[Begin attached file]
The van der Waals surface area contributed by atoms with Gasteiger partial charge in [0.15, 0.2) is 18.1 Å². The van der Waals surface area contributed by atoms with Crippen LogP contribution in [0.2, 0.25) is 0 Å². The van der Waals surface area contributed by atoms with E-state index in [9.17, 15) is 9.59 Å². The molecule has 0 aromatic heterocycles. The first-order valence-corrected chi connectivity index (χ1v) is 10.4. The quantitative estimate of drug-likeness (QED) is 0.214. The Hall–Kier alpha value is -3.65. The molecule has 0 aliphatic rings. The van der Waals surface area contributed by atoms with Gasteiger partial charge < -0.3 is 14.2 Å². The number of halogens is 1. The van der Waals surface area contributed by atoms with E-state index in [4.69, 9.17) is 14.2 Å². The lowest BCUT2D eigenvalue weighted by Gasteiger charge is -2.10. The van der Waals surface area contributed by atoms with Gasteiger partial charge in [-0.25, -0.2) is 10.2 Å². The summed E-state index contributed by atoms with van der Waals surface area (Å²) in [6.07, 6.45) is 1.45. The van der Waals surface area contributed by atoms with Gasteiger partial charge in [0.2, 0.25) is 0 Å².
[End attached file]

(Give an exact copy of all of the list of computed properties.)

The van der Waals surface area contributed by atoms with Gasteiger partial charge in [0.15, 0.2) is 18.1 Å². The van der Waals surface area contributed by atoms with Crippen LogP contribution in [0.2, 0.25) is 0 Å². The van der Waals surface area contributed by atoms with E-state index in [9.17, 15) is 9.59 Å². The molecule has 0 aromatic heterocycles. The first-order valence-corrected chi connectivity index (χ1v) is 10.4. The quantitative estimate of drug-likeness (QED) is 0.214. The Hall–Kier alpha value is -3.65. The molecule has 0 aliphatic rings. The van der Waals surface area contributed by atoms with Gasteiger partial charge < -0.3 is 14.2 Å². The number of halogens is 1. The van der Waals surface area contributed by atoms with E-state index in [4.69, 9.17) is 14.2 Å². The lowest BCUT2D eigenvalue weighted by Gasteiger charge is -2.10. The van der Waals surface area contributed by atoms with Gasteiger partial charge in [-0.25, -0.2) is 10.2 Å². The summed E-state index contributed by atoms with van der Waals surface area (Å²) in [6.07, 6.45) is 1.45. The van der Waals surface area contributed by atoms with Gasteiger partial charge in [0.2, 0.25) is 0 Å².